Locker Room Encouragement From A 400 Pound Competitor

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I met Robert after my workout at #lifetimefitness, and his situation just breaks my coaching heart. At 400 pounds, he certainly needs to lose the weight – not just for his physical health, but his mental health too. 

Robert and I started talking while in the locker room, and I learned he joined the club just after Thanksgiving. Before I could go into the typical holiday spiel, he talked about his time as a college athlete. Robert, who is in his late 40s. You can see that he has a fire in his eyes, but he’s lost something he yearns for.   He knows he’s let himself go long enough, and he’s taken the first step to get whatever he lost back.

I listened to him talk while getting dressed, and then I shared an inspiring story of two men I knew in their 70s who lost up to 75 pounds in the last year. It’s amazing that the metabolism could be good enough for these men to lose that weight. How did they do it? They walked the mall with relentless discipline and ate better. Amazing!

I asked him, “Robert, what’s your plan?”

He told me his joints are shot. So, it all starts in the pool. He’s got to get his heart pumping and legs moving. He shared more stories of college ball and his competitive athletic career. The more he shared, the more fuel he added to himself. Robert was a competitor but had been on a losing streak for 15 to 20 years. 

I was meeting him at the start of the training. 

I decided to encourage him even more with a story of a freshman student – John. John moved from New York to Colorado to start college. In his senior year, he was injured and gained some weight. Motivated by the prospect of an ROTC scholarship, he started training. He overcame the challenges of leaving home, new social dynamics and academic pressure. He stayed focused on the end result. What began as a desire and commitment result in losing 25 pounds and finish a half-marathon run.

Talk about inspiring. 

For Robert’s personal life, he mentioned that his sister died a few weeks ago. He lost another sister last year, and his mother the year before that. Although he had the fire for competing, his heart was broken, and he felt grief. I asked him, “Robert, if you’re committed to losing this weight, who will support you?” He looked with me with tears in his eyes and smile on his face, “My wife and kids. They’re fighting for me.”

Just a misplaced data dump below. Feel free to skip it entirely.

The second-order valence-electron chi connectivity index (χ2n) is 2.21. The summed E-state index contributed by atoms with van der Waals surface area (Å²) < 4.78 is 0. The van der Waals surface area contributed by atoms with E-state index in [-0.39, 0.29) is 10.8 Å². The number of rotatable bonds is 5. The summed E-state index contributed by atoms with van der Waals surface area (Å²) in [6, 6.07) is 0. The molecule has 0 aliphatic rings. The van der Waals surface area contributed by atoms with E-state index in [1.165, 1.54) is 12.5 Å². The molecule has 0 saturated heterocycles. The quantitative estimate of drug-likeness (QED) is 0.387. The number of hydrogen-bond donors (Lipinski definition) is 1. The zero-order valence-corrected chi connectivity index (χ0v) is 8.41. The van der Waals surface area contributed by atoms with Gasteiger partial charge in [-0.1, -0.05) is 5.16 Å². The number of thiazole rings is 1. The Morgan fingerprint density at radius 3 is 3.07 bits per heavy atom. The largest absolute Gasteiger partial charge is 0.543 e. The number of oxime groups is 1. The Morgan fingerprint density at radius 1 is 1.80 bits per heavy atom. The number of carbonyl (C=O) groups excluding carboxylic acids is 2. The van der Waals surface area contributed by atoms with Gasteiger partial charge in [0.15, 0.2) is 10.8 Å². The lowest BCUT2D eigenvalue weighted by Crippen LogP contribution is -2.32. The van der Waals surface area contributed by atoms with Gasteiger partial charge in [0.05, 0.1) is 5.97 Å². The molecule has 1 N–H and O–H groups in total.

It was just a five-minute locker room conversation, but we shared a connection. I felt it was a privilege to be invited into Robert’s journey. He may have a long road ahead of him, but he’s got the desire and dedication to succeed. I’ll cheer him on every step of the way!

Every pound, dollar of debt, ended dream, job transition or lost relationship has a weight. Robert carries a lifetime of it. Now, he’s taking the first step to shedding it. 

Today, I’m at the lowest physical weight I’ve been in 10 years. While it feels good, I still have work to do. Like Robert, John and my 70+year-old seniors, we all have work that must be done. The first step – be it walking the mall, getting in the pool or whatever – is the move you need to make. 

What weight do you want to offload today?

It’s important to know what you’re carrying before you take that first step. Make a plan, see it through, and commit to a support team to help you along the way. As you do this, you’ll begin to notice a difference in the rest of your life. 

The Gift of Gratitude!... Strategy to Minimize Stress!

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Thanksgiving week is one of my favorite times of the year. It invites an opportunity to reflect, spend time with our dearest people, and give thanks. I say this with the understanding that the holidays can bring their own stress as well in complicated family relationships and the ever-increasing advertising pressure to distract us with Black Friday deals of things that we want but may not need. Let’s keep our perspective a little higher and not allow anything to rob us from the real gift of the season. As we enter this week, let us be reminded of the gift of gratitude.

Giving gratitude will strengthen your priority relationships!

Gratitude is a discipline. It requires mental space, intentionality in reflection, and some honesty with your own heart. When your emotions get the better of you, gratitude will ground you. We all face disappointments, unmet expectations, and failed commitments. Our hurt can range from heartburn to heartache. There’s a weight to the significant issues in life, work, and relationships. Left unchecked the issues may leave us unguarded and vulnerable.